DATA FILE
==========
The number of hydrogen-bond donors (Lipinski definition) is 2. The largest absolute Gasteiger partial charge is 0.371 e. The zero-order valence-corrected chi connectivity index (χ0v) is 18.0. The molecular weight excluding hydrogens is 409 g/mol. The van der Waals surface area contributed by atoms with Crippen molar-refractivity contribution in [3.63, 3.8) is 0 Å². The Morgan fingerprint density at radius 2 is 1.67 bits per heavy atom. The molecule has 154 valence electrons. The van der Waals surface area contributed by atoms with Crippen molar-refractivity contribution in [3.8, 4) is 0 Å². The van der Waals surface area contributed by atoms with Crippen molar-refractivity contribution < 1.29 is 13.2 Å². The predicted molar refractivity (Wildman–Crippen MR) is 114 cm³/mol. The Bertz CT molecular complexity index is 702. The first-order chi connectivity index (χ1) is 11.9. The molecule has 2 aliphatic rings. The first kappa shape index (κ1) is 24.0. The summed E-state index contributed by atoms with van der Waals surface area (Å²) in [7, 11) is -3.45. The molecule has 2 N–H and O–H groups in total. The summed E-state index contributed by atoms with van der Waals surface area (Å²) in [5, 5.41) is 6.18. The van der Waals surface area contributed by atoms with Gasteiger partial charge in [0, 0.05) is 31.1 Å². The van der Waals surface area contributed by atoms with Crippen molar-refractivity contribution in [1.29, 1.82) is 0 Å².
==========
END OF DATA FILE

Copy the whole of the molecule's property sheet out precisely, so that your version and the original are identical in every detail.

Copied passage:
The number of hydrogen-bond donors (Lipinski definition) is 2. The largest absolute Gasteiger partial charge is 0.371 e. The zero-order valence-corrected chi connectivity index (χ0v) is 18.0. The molecular weight excluding hydrogens is 409 g/mol. The van der Waals surface area contributed by atoms with Crippen molar-refractivity contribution in [3.63, 3.8) is 0 Å². The Morgan fingerprint density at radius 2 is 1.67 bits per heavy atom. The molecule has 154 valence electrons. The van der Waals surface area contributed by atoms with Crippen molar-refractivity contribution in [3.8, 4) is 0 Å². The van der Waals surface area contributed by atoms with Crippen molar-refractivity contribution < 1.29 is 13.2 Å². The predicted molar refractivity (Wildman–Crippen MR) is 114 cm³/mol. The Bertz CT molecular complexity index is 702. The first-order chi connectivity index (χ1) is 11.9. The molecule has 2 aliphatic rings. The first kappa shape index (κ1) is 24.0. The summed E-state index contributed by atoms with van der Waals surface area (Å²) in [7, 11) is -3.45. The molecule has 2 N–H and O–H groups in total. The summed E-state index contributed by atoms with van der Waals surface area (Å²) in [5, 5.41) is 6.18. The van der Waals surface area contributed by atoms with Gasteiger partial charge in [0, 0.05) is 31.1 Å². The van der Waals surface area contributed by atoms with Crippen molar-refractivity contribution in [1.29, 1.82) is 0 Å².